What table 1 shows is that higher search volumes for Netflix appear to be associated with higher search volumes for Redbox, both before and after the announcement. This can be seen looking across quartiles. Before the price increase, in states and weeks where Netflix was searched infrequently (quartile 1), average searches for Redbox were also low, while in states and weeks where Netflix was searched more frequently (quartile 4), Redbox was also searched more frequently. After the price increase the numbers are a bit messier, but, ignoring quartile 1, the same association appears to hold: More Netflix searches correspond to more Redbox searches. Because the values in quartile 1 are very high and driven by states with very small populations (e.g., Montana, Vermont, Maine, etc.) which have greater uncertainty in their estimated search volumes, I think it is reasonable to ignore the values in that quartile.
Table 1. Average Redbox searches by quartile of Netflix searches before and after price increase announcement, 2008-present.
Weighted quartile of Netflix searches | ||||||
Quartile 1 | Quartile 2 | Quartile 3 | Quartile 4 | Total | ||
Prior to announcement | ||||||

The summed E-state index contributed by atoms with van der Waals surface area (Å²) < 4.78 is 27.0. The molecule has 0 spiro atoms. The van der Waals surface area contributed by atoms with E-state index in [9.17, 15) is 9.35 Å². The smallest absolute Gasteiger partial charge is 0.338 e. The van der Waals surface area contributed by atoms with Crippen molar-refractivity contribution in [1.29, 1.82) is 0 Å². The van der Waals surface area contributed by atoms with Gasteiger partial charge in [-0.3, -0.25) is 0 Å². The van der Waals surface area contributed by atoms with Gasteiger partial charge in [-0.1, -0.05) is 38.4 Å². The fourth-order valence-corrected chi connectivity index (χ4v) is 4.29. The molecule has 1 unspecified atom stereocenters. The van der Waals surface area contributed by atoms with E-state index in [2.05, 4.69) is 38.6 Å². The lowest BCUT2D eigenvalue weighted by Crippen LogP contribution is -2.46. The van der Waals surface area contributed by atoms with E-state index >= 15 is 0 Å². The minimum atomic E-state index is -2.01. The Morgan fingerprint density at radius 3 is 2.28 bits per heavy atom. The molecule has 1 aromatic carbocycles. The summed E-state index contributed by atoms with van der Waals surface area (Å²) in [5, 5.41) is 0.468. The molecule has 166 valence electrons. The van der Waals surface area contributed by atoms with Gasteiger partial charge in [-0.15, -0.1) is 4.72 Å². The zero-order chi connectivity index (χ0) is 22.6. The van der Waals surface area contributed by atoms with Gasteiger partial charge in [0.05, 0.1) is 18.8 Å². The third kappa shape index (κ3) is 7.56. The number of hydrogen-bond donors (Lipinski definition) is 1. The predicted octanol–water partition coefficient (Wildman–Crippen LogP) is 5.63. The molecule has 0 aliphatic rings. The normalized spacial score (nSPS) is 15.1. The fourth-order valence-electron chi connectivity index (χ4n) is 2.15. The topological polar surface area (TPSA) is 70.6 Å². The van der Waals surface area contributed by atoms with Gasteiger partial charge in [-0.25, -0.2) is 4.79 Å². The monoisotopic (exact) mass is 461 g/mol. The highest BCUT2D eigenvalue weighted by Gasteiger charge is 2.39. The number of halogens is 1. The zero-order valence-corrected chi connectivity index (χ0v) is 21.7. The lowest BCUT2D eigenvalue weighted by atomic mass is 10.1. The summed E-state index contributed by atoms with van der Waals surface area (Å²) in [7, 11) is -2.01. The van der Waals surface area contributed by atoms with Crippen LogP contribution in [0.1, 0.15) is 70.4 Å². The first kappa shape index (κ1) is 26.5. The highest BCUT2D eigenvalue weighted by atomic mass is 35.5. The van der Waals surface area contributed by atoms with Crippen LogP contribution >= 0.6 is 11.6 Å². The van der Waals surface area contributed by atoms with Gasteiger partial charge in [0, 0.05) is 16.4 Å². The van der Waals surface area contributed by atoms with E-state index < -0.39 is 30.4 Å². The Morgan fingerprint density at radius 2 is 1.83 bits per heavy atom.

Avg. Redbox searches | 0.35 | 1.04 | 1.92 | 3.23 | 1.50 | |
Std. Dev. Redbox searches | 1.18 | 0.75 | 1.15 | 2.24 | 1.71 | |
Obs. | 4155 | 1928 | 1658 | 995 | 8736 | |
After announcement | ||||||
Avg. Redbox searches | 13.63 | 2.90 | 3.41 | 4.97 | 4.84 | |
Std. Dev. Redbox searches | 9.81 | 3.07 | 4.95 | 3.49 | 4.08 | |
Obs. | 71 | 73 | 229 | 442 | 815 | |
Total | ||||||
Avg. Redbox searches | 0.42 | 1.06 | 1.99 | 3.73 | 1.79 | |
Std. Dev. Redbox searches | 1.67 | 0.83 | 1.60 | 2.77 | 2.23 | |
Obs. | 4226 | 2001 | 1887 | 1437 | 9551 |
Note: Quartiles computed using state population weights. Quartile 1 is fewest Netflix searches, Quartile 4 is most. Using only data from 2008 forward because Redbox was not commonly searched prior to that point.
Another, more complete way of looking at the results in table 1 can be seen in figure 6. This figure shows a scatterplot of the association between searches for Netflix and searches for Redbox before (blue dots) and after (red dots) the price increase. Each observation is a state-week combination, and the size of the dots represents the respective population size of that state in that year. To fit the values nicely on the graph, I used natural logs, but the same take-away could be reached with the raw values. The take away point from figure 6 is that, both before and after Netflix announced the price increase, searches for Netflix and Redbox are positively associated. This, like the results of table 1, runs counter to my expectation and seems to provide evidence that Netflix's lost subscribers are not opting for Redbox.
Figure 6. Scatterplot of time-space searches for Redbox and Netflix before and after price increase announcement, weighted by state population sizes.